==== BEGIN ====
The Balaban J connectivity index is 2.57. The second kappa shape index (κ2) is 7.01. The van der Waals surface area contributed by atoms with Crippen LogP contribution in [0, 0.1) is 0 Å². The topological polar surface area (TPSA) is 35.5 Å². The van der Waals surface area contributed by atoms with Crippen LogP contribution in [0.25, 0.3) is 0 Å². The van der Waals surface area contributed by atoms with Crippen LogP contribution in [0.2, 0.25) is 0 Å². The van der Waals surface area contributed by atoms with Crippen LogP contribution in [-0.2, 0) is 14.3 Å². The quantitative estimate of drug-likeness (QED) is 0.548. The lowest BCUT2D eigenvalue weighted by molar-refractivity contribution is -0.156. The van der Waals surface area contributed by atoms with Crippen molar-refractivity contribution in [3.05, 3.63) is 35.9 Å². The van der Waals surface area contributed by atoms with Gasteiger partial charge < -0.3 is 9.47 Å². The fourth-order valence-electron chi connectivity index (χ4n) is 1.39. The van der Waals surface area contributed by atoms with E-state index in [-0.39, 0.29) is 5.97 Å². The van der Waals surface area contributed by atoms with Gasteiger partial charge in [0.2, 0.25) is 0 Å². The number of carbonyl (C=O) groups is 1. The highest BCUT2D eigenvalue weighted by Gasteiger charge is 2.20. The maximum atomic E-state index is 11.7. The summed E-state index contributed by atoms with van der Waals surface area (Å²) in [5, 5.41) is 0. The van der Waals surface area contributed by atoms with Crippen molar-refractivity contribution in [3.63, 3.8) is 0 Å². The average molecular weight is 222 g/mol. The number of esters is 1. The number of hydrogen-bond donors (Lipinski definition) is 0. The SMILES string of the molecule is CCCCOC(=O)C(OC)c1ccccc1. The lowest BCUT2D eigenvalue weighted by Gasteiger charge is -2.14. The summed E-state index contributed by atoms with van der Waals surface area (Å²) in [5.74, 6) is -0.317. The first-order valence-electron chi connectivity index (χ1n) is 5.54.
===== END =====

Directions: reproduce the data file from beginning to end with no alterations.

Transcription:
The Balaban J connectivity index is 2.57. The second kappa shape index (κ2) is 7.01. The van der Waals surface area contributed by atoms with Crippen LogP contribution in [0, 0.1) is 0 Å². The topological polar surface area (TPSA) is 35.5 Å². The van der Waals surface area contributed by atoms with Crippen LogP contribution in [0.25, 0.3) is 0 Å². The van der Waals surface area contributed by atoms with Crippen LogP contribution in [0.2, 0.25) is 0 Å². The van der Waals surface area contributed by atoms with Crippen LogP contribution in [-0.2, 0) is 14.3 Å². The quantitative estimate of drug-likeness (QED) is 0.548. The lowest BCUT2D eigenvalue weighted by molar-refractivity contribution is -0.156. The van der Waals surface area contributed by atoms with Crippen molar-refractivity contribution in [3.05, 3.63) is 35.9 Å². The van der Waals surface area contributed by atoms with Gasteiger partial charge < -0.3 is 9.47 Å². The fourth-order valence-electron chi connectivity index (χ4n) is 1.39. The van der Waals surface area contributed by atoms with E-state index in [-0.39, 0.29) is 5.97 Å². The van der Waals surface area contributed by atoms with Gasteiger partial charge in [0.2, 0.25) is 0 Å². The number of carbonyl (C=O) groups is 1. The highest BCUT2D eigenvalue weighted by Gasteiger charge is 2.20. The maximum atomic E-state index is 11.7. The summed E-state index contributed by atoms with van der Waals surface area (Å²) in [5, 5.41) is 0. The van der Waals surface area contributed by atoms with Crippen molar-refractivity contribution in [3.63, 3.8) is 0 Å². The average molecular weight is 222 g/mol. The number of esters is 1. The number of hydrogen-bond donors (Lipinski definition) is 0. The SMILES string of the molecule is CCCCOC(=O)C(OC)c1ccccc1. The lowest BCUT2D eigenvalue weighted by Gasteiger charge is -2.14. The summed E-state index contributed by atoms with van der Waals surface area (Å²) in [5.74, 6) is -0.317. The first-order valence-electron chi connectivity index (χ1n) is 5.54.